End of a Bright Life
Tribute of Respect to a Well KnownChester Township School Teacher
John V. Hornaday, whose serious condition was mentioned last week, passed away early Thursday morning. His funeral took place at Fairview church on Friday under the auspices of the I. O. O. F. of which he was a member. The sermon was preached by Rev. Wooten to a very large congregation. The following biography and tribute to his memory was written by Prof. H. S. Hippensteel, a life-long and intimate friend:
John V. Hornaday was born near Columbia City, Indiana, Novem
|ber 9, 1866 and
died at the home of his brother, William Hornaday, March 22, 1900.
The chronicles of men are satisfied with the above brief statement, but the influence of a noble life can be neither wisely nor satisfactorily
|passed with such brevity. This young man was well and favorably known the township over and was familiarly and respectfully|
spoken of as John Hornaday the teacher. He knew not only the sweetest and richest of life's blessings, but he was also acquainted with the keenest of earth's disappointments and the most intense of human sufferings. Cheerfulness had selected him for a pleasant associate, kindness and benevolence claimed him as their devotee, and ambition marked him as a favored son, but sorrow and disease asserted their claims to him as if to show that one may suffer and yet be strong.
In early life Mr. Hornaday was deprived of a father's care and
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|guidance and from that time he lived for the most part away from the home of his mother with other relatives and friends. Then a mere boy, he firmly resolved to devote himself to some sphere of the utmost usefulness and to efforts to help others. In 1887 he began, as he thought, to realize his purpose by entering upon the work of a teacher. From that time until his death, he devoted all his time, when physically strong enough for any labor, to the work as teacher or student preparatory to teaching.|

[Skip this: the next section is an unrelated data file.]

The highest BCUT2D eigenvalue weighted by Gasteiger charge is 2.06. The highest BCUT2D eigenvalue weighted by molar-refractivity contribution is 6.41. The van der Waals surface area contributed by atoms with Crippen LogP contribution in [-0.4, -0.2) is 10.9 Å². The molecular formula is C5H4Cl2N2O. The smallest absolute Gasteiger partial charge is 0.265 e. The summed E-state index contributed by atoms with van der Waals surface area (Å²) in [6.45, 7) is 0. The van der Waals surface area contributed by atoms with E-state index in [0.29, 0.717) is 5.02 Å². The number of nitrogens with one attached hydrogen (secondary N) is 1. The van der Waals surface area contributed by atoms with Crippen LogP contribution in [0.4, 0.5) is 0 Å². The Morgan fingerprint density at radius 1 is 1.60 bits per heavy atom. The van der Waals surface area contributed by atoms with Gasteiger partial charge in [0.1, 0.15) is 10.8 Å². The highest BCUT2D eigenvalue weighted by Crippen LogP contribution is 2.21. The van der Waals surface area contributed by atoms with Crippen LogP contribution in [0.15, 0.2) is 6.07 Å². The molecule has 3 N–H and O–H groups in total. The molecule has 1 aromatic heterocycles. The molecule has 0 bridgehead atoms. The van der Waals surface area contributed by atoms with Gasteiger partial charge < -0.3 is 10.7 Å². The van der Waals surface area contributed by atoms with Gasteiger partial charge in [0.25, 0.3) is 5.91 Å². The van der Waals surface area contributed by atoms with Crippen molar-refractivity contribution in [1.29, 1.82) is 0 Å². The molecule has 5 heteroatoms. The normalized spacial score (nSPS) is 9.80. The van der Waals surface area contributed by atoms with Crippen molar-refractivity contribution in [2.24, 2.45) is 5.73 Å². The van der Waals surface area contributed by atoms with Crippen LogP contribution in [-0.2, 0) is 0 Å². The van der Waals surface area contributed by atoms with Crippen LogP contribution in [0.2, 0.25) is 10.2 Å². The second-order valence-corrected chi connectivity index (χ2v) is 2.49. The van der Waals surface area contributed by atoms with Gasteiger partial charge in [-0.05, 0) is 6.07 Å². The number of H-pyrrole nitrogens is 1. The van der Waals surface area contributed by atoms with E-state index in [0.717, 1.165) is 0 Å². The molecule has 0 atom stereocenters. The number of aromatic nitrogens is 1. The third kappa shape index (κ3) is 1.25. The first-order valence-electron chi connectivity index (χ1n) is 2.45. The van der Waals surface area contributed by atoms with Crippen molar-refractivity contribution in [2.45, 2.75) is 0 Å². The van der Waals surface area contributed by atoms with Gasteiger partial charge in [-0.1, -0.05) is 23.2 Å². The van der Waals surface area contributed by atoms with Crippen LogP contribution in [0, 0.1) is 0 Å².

|Whether as teacher
at Concord, Pleasant Grove, Servia or North Manchester or as a student
at Terre Haute, Mr. Hornaday always entered heartily into the church and
social life of the community and his influence was always recognized and
appreciated. At Terre Haute, he was elected president of the Young Men's
Christian Association in 1894 and was sent by this organization to the
summer school at Lake Geneva, Wisconsin, from which place he returned as
a sufferer from the disease which blighted his hopes and destroyed his
Ambition and zeal for school work has prompted him to teach a part of the time during the six years of suffering. He spent two years
in the Kansas schools, one more year at Pleasant Grove and he had
|served part of the present
year as the Township Principal at Liberty Mills.
Mr. Hornaday was an efficient and thoroughly conscientious teacher. He filled a school room with the atmosphere of industry, earnestness, and nobility and his pupils will always remember him on account of the interest he took in them. He seemed never to forget that his pupils were soon to fill places in the pursuits of life and he followed them with words of cheer and earnest inquires concerning their success after they had passed from his own school.
Among the teachers his influence was felt in shaping the policies of the schools and in securing efficiency of work. In their councils he was listened to as one whose knowledge and earnestness entitled him to be a leader.